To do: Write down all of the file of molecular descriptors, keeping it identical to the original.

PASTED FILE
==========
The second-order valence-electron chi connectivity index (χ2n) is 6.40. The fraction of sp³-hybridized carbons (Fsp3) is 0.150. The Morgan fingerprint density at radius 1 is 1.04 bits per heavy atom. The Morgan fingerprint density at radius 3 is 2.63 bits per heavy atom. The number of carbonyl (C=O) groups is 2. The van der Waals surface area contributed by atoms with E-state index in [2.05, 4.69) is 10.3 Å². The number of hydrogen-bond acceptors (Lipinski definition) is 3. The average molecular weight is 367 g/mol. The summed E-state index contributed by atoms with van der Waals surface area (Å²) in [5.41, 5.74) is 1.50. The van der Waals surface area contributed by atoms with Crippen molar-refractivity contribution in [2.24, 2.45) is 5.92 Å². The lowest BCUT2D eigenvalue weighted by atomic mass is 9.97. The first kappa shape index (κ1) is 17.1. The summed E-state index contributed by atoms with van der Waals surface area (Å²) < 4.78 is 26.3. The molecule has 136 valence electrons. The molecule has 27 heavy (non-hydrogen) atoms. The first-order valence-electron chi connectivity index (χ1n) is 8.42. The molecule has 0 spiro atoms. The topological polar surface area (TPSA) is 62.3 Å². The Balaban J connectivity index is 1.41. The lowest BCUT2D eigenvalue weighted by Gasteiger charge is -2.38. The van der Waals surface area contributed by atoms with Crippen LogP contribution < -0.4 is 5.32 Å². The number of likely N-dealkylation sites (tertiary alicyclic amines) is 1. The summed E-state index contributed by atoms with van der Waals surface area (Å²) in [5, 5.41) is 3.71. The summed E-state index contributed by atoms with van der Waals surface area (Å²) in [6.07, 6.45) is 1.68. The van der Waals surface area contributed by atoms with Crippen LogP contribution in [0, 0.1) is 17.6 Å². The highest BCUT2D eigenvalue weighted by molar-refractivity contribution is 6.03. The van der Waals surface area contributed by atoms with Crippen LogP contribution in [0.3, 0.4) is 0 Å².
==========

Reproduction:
The second-order valence-electron chi connectivity index (χ2n) is 6.40. The fraction of sp³-hybridized carbons (Fsp3) is 0.150. The Morgan fingerprint density at radius 1 is 1.04 bits per heavy atom. The Morgan fingerprint density at radius 3 is 2.63 bits per heavy atom. The number of carbonyl (C=O) groups is 2. The van der Waals surface area contributed by atoms with E-state index in [2.05, 4.69) is 10.3 Å². The number of hydrogen-bond acceptors (Lipinski definition) is 3. The average molecular weight is 367 g/mol. The summed E-state index contributed by atoms with van der Waals surface area (Å²) in [5.41, 5.74) is 1.50. The van der Waals surface area contributed by atoms with Crippen molar-refractivity contribution in [2.24, 2.45) is 5.92 Å². The lowest BCUT2D eigenvalue weighted by atomic mass is 9.97. The first kappa shape index (κ1) is 17.1. The summed E-state index contributed by atoms with van der Waals surface area (Å²) < 4.78 is 26.3. The molecule has 136 valence electrons. The molecule has 27 heavy (non-hydrogen) atoms. The first-order valence-electron chi connectivity index (χ1n) is 8.42. The molecule has 0 spiro atoms. The topological polar surface area (TPSA) is 62.3 Å². The Balaban J connectivity index is 1.41. The lowest BCUT2D eigenvalue weighted by Gasteiger charge is -2.38. The van der Waals surface area contributed by atoms with Crippen LogP contribution < -0.4 is 5.32 Å². The number of likely N-dealkylation sites (tertiary alicyclic amines) is 1. The summed E-state index contributed by atoms with van der Waals surface area (Å²) in [5, 5.41) is 3.71. The summed E-state index contributed by atoms with van der Waals surface area (Å²) in [6.07, 6.45) is 1.68. The van der Waals surface area contributed by atoms with Crippen LogP contribution in [0, 0.1) is 17.6 Å². The highest BCUT2D eigenvalue weighted by molar-refractivity contribution is 6.03. The van der Waals surface area contributed by atoms with Crippen LogP contribution in [0.3, 0.4) is 0 Å².